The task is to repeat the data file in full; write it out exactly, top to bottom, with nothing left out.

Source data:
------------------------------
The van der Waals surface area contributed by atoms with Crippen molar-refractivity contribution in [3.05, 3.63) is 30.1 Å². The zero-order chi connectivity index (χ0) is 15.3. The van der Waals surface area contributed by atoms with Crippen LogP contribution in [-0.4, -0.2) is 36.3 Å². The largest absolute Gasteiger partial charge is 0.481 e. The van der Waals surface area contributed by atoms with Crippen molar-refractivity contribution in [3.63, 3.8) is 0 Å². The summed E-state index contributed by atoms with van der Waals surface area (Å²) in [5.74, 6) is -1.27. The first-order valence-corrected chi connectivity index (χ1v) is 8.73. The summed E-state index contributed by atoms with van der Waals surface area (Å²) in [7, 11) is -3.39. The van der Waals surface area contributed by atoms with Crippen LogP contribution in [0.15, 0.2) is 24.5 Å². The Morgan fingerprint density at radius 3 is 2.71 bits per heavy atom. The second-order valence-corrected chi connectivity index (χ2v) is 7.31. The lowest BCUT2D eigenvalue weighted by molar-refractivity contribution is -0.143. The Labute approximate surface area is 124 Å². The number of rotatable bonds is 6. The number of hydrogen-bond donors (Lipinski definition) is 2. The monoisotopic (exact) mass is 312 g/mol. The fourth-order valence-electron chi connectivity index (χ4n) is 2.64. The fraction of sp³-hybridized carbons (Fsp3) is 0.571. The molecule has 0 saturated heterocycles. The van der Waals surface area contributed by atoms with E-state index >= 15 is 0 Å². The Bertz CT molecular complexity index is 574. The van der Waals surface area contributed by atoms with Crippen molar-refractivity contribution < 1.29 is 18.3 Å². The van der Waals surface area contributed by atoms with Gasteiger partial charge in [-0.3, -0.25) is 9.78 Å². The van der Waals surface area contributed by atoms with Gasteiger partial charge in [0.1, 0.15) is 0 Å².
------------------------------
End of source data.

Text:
The van der Waals surface area contributed by atoms with Crippen molar-refractivity contribution in [3.05, 3.63) is 30.1 Å². The zero-order chi connectivity index (χ0) is 15.3. The van der Waals surface area contributed by atoms with Crippen LogP contribution in [-0.4, -0.2) is 36.3 Å². The largest absolute Gasteiger partial charge is 0.481 e. The van der Waals surface area contributed by atoms with Crippen molar-refractivity contribution in [3.63, 3.8) is 0 Å². The summed E-state index contributed by atoms with van der Waals surface area (Å²) in [5.74, 6) is -1.27. The first-order valence-corrected chi connectivity index (χ1v) is 8.73. The summed E-state index contributed by atoms with van der Waals surface area (Å²) in [7, 11) is -3.39. The van der Waals surface area contributed by atoms with Crippen LogP contribution in [0.15, 0.2) is 24.5 Å². The Morgan fingerprint density at radius 3 is 2.71 bits per heavy atom. The second-order valence-corrected chi connectivity index (χ2v) is 7.31. The lowest BCUT2D eigenvalue weighted by molar-refractivity contribution is -0.143. The Labute approximate surface area is 124 Å². The number of rotatable bonds is 6. The number of hydrogen-bond donors (Lipinski definition) is 2. The monoisotopic (exact) mass is 312 g/mol. The fourth-order valence-electron chi connectivity index (χ4n) is 2.64. The fraction of sp³-hybridized carbons (Fsp3) is 0.571. The molecule has 0 saturated heterocycles. The van der Waals surface area contributed by atoms with E-state index >= 15 is 0 Å². The Bertz CT molecular complexity index is 574. The van der Waals surface area contributed by atoms with Crippen molar-refractivity contribution < 1.29 is 18.3 Å². The van der Waals surface area contributed by atoms with Gasteiger partial charge in [-0.3, -0.25) is 9.78 Å². The van der Waals surface area contributed by atoms with Gasteiger partial charge in [0.1, 0.15) is 0 Å².